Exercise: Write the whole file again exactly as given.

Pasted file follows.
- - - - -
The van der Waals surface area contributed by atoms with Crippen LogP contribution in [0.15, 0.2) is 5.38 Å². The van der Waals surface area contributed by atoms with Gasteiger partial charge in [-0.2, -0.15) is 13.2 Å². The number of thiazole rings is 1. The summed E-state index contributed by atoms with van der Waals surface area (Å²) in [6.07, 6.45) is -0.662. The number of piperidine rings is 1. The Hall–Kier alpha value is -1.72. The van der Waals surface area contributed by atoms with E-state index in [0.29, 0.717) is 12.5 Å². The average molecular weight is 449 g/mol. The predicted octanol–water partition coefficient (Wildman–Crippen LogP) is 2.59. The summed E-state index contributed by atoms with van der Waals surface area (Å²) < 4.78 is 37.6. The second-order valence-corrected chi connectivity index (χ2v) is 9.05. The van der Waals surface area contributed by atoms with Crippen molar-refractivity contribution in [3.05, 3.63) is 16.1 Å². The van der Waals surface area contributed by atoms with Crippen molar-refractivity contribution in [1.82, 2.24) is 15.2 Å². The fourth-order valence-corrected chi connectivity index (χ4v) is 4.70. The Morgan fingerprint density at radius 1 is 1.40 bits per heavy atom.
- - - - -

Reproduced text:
The van der Waals surface area contributed by atoms with Crippen LogP contribution in [0.15, 0.2) is 5.38 Å². The van der Waals surface area contributed by atoms with Gasteiger partial charge in [-0.2, -0.15) is 13.2 Å². The number of thiazole rings is 1. The summed E-state index contributed by atoms with van der Waals surface area (Å²) in [6.07, 6.45) is -0.662. The number of piperidine rings is 1. The Hall–Kier alpha value is -1.72. The van der Waals surface area contributed by atoms with E-state index in [0.29, 0.717) is 12.5 Å². The average molecular weight is 449 g/mol. The predicted octanol–water partition coefficient (Wildman–Crippen LogP) is 2.59. The summed E-state index contributed by atoms with van der Waals surface area (Å²) < 4.78 is 37.6. The second-order valence-corrected chi connectivity index (χ2v) is 9.05. The van der Waals surface area contributed by atoms with Crippen molar-refractivity contribution in [3.05, 3.63) is 16.1 Å². The van der Waals surface area contributed by atoms with Crippen molar-refractivity contribution in [1.82, 2.24) is 15.2 Å². The fourth-order valence-corrected chi connectivity index (χ4v) is 4.70. The Morgan fingerprint density at radius 1 is 1.40 bits per heavy atom.